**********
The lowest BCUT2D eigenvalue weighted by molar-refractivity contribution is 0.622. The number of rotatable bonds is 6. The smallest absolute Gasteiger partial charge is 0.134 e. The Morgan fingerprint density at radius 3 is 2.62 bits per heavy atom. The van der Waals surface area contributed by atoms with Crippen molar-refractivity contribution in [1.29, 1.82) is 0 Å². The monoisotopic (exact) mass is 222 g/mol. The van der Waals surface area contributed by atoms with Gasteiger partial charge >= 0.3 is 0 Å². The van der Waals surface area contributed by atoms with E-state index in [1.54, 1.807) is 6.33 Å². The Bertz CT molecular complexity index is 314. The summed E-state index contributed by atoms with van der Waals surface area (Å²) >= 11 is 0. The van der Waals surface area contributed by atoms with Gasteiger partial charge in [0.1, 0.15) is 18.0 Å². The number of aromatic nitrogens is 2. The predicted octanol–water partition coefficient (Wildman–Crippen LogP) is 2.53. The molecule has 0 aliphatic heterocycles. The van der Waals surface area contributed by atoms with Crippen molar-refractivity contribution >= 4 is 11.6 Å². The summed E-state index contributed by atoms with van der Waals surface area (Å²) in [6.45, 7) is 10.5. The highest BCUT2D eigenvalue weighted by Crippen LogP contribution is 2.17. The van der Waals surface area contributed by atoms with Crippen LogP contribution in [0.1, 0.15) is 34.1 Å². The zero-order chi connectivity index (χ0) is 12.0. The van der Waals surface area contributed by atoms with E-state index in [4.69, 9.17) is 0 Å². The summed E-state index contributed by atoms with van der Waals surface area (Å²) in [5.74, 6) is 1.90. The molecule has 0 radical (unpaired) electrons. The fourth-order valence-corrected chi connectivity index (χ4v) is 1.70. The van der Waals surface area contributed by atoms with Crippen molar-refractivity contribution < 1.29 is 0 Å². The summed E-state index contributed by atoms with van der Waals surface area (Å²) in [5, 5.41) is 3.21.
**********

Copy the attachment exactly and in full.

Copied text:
The lowest BCUT2D eigenvalue weighted by molar-refractivity contribution is 0.622. The number of rotatable bonds is 6. The smallest absolute Gasteiger partial charge is 0.134 e. The Morgan fingerprint density at radius 3 is 2.62 bits per heavy atom. The van der Waals surface area contributed by atoms with Crippen molar-refractivity contribution in [1.29, 1.82) is 0 Å². The monoisotopic (exact) mass is 222 g/mol. The van der Waals surface area contributed by atoms with Gasteiger partial charge >= 0.3 is 0 Å². The van der Waals surface area contributed by atoms with E-state index in [1.54, 1.807) is 6.33 Å². The Bertz CT molecular complexity index is 314. The summed E-state index contributed by atoms with van der Waals surface area (Å²) >= 11 is 0. The van der Waals surface area contributed by atoms with Gasteiger partial charge in [0.1, 0.15) is 18.0 Å². The number of aromatic nitrogens is 2. The predicted octanol–water partition coefficient (Wildman–Crippen LogP) is 2.53. The molecule has 0 aliphatic heterocycles. The van der Waals surface area contributed by atoms with Crippen molar-refractivity contribution >= 4 is 11.6 Å². The summed E-state index contributed by atoms with van der Waals surface area (Å²) in [6.45, 7) is 10.5. The highest BCUT2D eigenvalue weighted by Crippen LogP contribution is 2.17. The van der Waals surface area contributed by atoms with Crippen LogP contribution in [0.1, 0.15) is 34.1 Å². The zero-order chi connectivity index (χ0) is 12.0. The van der Waals surface area contributed by atoms with E-state index in [4.69, 9.17) is 0 Å². The summed E-state index contributed by atoms with van der Waals surface area (Å²) in [5.74, 6) is 1.90. The molecule has 0 radical (unpaired) electrons. The fourth-order valence-corrected chi connectivity index (χ4v) is 1.70. The van der Waals surface area contributed by atoms with Crippen molar-refractivity contribution < 1.29 is 0 Å². The summed E-state index contributed by atoms with van der Waals surface area (Å²) in [5, 5.41) is 3.21.